This had happened to me in 1999 and I do not know whether the situation is still the same. If it is, consider yourself forewarned. Folks in Bangalore and Bombay had warned me that I wouldn’t be able to use my laptop in Walldorf, Germany. I lugged it along, stubbornly, despite their advice. I decided to test the waters after checking into the hotel, even before going up to my room. I produced my laptop, requested for an adapter. She panicked and called for help.
The front office manager arrived and dived behind the counter to come up with a box filled with various adapters and power cords. None of them were, however, of any use. Now, the power-input device in question comprises three parts: a power cord with a three-pin plug at one end and three small sockets at the other. These are meant for the three pins of the AC Adapter that convert the 120-220V to the requisite 16V. And there is another slim cord that connects the AC adapter to the laptop.
I explained to the manager that I could settle for a replacement of one, some or all the components. This made him very sad. Another guest had made a similar request a month ago. The electrical maintenance manager of the hotel had scouted all the shops in town without coming up with anything that would work.
The problem, he said, was that, in Germany, you could find adapters for use in any country for items manufactured in Germany. But if you wanted to use a gadget from another country in Germany, you would need to bring in necessary accessories yourself.
It was a tough one all right! Next day I tried the reception at the International Training Institute. “We do not use or support laptops in this office,” I was told. I plunged into the net and wrote to the support unit of IBM Germany. An IBM UK address responded saying that IBM Germany stocks adapters meant to be used in other countries.
I sank into deep gloom but hit the net yet again. This time I dug up the email addresses of three Heidelberg dealers of IBM products and wrote to them. In a while there were several new messages.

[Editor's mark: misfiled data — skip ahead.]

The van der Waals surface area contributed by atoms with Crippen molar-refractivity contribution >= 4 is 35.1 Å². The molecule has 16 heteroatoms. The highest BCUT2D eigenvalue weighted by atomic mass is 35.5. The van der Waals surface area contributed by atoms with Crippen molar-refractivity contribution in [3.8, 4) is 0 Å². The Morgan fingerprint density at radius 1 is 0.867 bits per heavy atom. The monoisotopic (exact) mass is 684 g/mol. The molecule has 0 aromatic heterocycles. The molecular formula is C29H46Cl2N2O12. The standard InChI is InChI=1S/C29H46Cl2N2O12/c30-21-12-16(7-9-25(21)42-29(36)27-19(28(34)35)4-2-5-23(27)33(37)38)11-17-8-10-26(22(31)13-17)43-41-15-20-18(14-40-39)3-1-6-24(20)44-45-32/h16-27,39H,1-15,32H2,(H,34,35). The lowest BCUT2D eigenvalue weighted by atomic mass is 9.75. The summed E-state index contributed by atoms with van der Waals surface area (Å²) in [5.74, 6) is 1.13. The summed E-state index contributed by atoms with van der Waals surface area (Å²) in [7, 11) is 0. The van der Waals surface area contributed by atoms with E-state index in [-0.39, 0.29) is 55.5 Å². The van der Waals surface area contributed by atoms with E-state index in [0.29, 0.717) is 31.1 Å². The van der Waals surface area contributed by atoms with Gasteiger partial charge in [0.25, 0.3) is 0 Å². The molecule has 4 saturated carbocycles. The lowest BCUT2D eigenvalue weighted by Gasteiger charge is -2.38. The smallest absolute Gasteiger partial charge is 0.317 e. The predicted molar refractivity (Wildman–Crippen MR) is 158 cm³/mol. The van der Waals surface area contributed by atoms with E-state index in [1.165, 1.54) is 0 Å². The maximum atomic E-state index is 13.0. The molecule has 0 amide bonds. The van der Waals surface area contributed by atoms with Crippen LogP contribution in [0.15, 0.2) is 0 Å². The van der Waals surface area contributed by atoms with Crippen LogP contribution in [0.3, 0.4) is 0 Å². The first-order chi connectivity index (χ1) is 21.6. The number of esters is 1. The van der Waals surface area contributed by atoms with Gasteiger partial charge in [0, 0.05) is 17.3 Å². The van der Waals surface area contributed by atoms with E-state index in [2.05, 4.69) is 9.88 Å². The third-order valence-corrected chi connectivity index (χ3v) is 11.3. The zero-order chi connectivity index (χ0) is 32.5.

The subject line of one read ‘Re: Support for IBM Thinkpad’. A dealer wanted some details. I mailed him the model number. Next morning, he asked for further details. I mailed him all the markings on the power-input unit. Things were warming up. The dealer sent me a bitmap image of a sketch he had drawn for me. He asked me to identify which of the two would be suitable for my AC adapter.
The next mail was triumphant. He had identified the spare. Unfortunately, he didn’t have it in stock but would be able to get it on Monday. It was Thursday evening. I sent three mails telling him how useful it would be if he could arrange to deliver it by the weekend. I wouldn’t be going to office before Tuesday and wouldn’t be able to check my mail till then. I would be cut off from the rest of the world. Please help.
Monday came and went by in absolute silence. I was back in office on Tuesday. No mail from the friendly dealer, except the one he had sent on Friday telling me the cord cost 25 DM, freight extra. Back at my hotel, I had a message waiting in my room telling me to collect my “st from the front office”. A small packet that had come by post contained the object of desire along with the invoice for 25 DM. Hallelujah.
This is the section where I am supposed to enlighten you with the moral of the story. Germany equips its citizens to out in the world to do business in strange lands. Strangers who want to do business in Germany would have to do so on their terms.
But that really is not how I remember this experience. This incident kindled in me a faith; faith on technology – the internet, the emails and so on; and faith on fellow human beings in general. If you ask for help most probably people will respond.